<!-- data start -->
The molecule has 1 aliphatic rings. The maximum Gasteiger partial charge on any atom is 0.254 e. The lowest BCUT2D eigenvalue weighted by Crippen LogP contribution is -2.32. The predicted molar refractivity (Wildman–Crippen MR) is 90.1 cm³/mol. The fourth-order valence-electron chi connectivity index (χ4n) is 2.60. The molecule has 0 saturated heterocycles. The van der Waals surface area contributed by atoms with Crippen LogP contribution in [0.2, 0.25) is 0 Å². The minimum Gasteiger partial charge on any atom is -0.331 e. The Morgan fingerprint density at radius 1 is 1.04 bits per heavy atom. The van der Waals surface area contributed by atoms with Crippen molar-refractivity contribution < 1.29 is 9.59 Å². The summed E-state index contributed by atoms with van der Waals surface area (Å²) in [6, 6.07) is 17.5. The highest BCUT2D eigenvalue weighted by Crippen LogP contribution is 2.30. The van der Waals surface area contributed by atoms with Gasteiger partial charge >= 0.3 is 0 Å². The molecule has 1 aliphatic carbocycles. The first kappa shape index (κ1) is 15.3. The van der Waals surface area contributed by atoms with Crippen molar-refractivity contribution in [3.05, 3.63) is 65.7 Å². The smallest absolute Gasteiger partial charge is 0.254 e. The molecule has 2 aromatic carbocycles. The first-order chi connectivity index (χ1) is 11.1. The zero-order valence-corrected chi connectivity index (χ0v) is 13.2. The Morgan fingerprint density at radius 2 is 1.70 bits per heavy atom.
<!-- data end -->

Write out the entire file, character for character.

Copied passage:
The molecule has 1 aliphatic rings. The maximum Gasteiger partial charge on any atom is 0.254 e. The lowest BCUT2D eigenvalue weighted by Crippen LogP contribution is -2.32. The predicted molar refractivity (Wildman–Crippen MR) is 90.1 cm³/mol. The fourth-order valence-electron chi connectivity index (χ4n) is 2.60. The molecule has 0 saturated heterocycles. The van der Waals surface area contributed by atoms with Crippen LogP contribution in [0.2, 0.25) is 0 Å². The minimum Gasteiger partial charge on any atom is -0.331 e. The Morgan fingerprint density at radius 1 is 1.04 bits per heavy atom. The van der Waals surface area contributed by atoms with Crippen molar-refractivity contribution < 1.29 is 9.59 Å². The summed E-state index contributed by atoms with van der Waals surface area (Å²) in [6, 6.07) is 17.5. The highest BCUT2D eigenvalue weighted by Crippen LogP contribution is 2.30. The van der Waals surface area contributed by atoms with Gasteiger partial charge >= 0.3 is 0 Å². The molecule has 1 aliphatic carbocycles. The first kappa shape index (κ1) is 15.3. The van der Waals surface area contributed by atoms with Crippen molar-refractivity contribution in [3.05, 3.63) is 65.7 Å². The smallest absolute Gasteiger partial charge is 0.254 e. The molecule has 2 aromatic carbocycles. The first-order chi connectivity index (χ1) is 11.1. The zero-order valence-corrected chi connectivity index (χ0v) is 13.2. The Morgan fingerprint density at radius 2 is 1.70 bits per heavy atom.